The critical race theory movement believes conventional legal strategies cannot deliver social and economic justice. The theory calls for “legal approaches that take into consideration race as a nexus of American life,” according to the First Amendment Encyclopedia.

The theory developed when legal scholars, lawyers, and activists realized that many of the advances of the civil rights era had hit a roadblock and were in fact being reversed.

Rev. Charlie Dates of the Progressive Baptist Church in Chicago, has already left the SBC. The November statement by the six SBC presidents was “the last straw,” he said.

“When did the theological architects of American slavery develop the moral character to tell the church how it should discuss and discern racism?” Dates wrote in an op-ed for Religion News Service. “The hard reality of the seminary presidents’ statement is that Black people will never gain full equality in the Southern Baptist Convention.”

Other Black pastors who have severed ties with the SBC include Rev. Seth Martin, whose multiracial Brook Community Church in Minneapolis had been receiving financial support from the Southern Baptist association in Minnesota, and Rev. Joel Bowman, who abandoned plans to move his Temple of Faith Baptist Church in Louisville, Kentucky, into the SBC fold, AP reported.

“I genuinely believe the SBC is headed in the wrong direction,” Bowman said. “White evangelicals have gotten in bed with the Republican Party.”

The SBC’s rejection of critical race theory is seen as part of a movement by conservatives across the country to discredit the theory.

Newly inaugurated President Joe Biden recently repealed Trump’s executive order banning critical race theory training from the federal government.

A network of conservative organizations and private attorneys are “launching a ‘war’ against critical race theory training across the country as President Biden rolls back the Trump administration‘s efforts on the issue,” Fox News reported.

The network wants to bring a complaint before the U.S. Supreme Court and “effectively abolish critical race theory programs from American life,” according to Fox.

Discovery Institute researcher Chris Rufo is heading the anti-critical-race-theory network. “Critical race theory is a grave threat to the American way of life,” Rufo said in a press release, echoing Trump’s previous statements on the training.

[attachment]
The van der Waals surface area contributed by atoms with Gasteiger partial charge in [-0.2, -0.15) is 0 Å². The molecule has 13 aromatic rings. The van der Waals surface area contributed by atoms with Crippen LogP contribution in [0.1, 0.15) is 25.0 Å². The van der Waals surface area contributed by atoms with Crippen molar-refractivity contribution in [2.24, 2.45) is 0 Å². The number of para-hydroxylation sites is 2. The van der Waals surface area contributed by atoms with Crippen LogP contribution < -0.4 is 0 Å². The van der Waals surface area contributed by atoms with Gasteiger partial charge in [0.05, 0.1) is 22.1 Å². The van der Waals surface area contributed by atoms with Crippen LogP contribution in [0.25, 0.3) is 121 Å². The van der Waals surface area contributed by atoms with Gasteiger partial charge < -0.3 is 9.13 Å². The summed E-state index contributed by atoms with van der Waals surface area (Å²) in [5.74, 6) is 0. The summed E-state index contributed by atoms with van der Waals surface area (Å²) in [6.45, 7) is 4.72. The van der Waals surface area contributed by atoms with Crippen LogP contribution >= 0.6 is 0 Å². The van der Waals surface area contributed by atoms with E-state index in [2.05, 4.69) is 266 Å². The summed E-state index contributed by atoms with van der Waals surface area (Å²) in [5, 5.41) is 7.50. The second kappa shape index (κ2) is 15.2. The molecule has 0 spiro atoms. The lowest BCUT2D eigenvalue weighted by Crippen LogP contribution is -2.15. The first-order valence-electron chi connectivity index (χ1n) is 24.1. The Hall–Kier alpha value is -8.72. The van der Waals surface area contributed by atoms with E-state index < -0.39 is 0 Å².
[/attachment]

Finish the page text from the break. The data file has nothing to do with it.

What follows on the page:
“It divides Americans by race and traffics in the pernicious concepts of race essentialism, racial stereotyping, and race-based segregation—all under a false pursuit of ‘social justice,'” the press release read. “Critical race theory training programs have become commonplace in academia, government, and corporate life, where they have sought to advance the ideology through cult-like indoctrination, intimidation, and harassment.”

Listen to GHOGH with Jamarlin Martin | Episode 73: Jamarlin Martin Jamarlin makes the case for why this is a multi-factor rebellion vs. just protests about George Floyd. He discusses the Democratic Party’s sneaky relationship with the police in cities and states under Dem control, and why Joe Biden is a cop and the Steve Jobs of mass incarceration.

Critical race theory training has been praised by others.

“If we are going to live up to this nation’s promise — ‘We hold these truths to be self-evident, that all men are created equal’ — we have to see each other as human beings, and we have to do whatever it takes, including taking whatever classes make that possible,” attorney M.E. Hart told The Washington Post. 

Hart has conducted training sessions in critical race theory. “These classes have been very powerful in allowing people to do that, and we need them more than ever. There’s danger here.”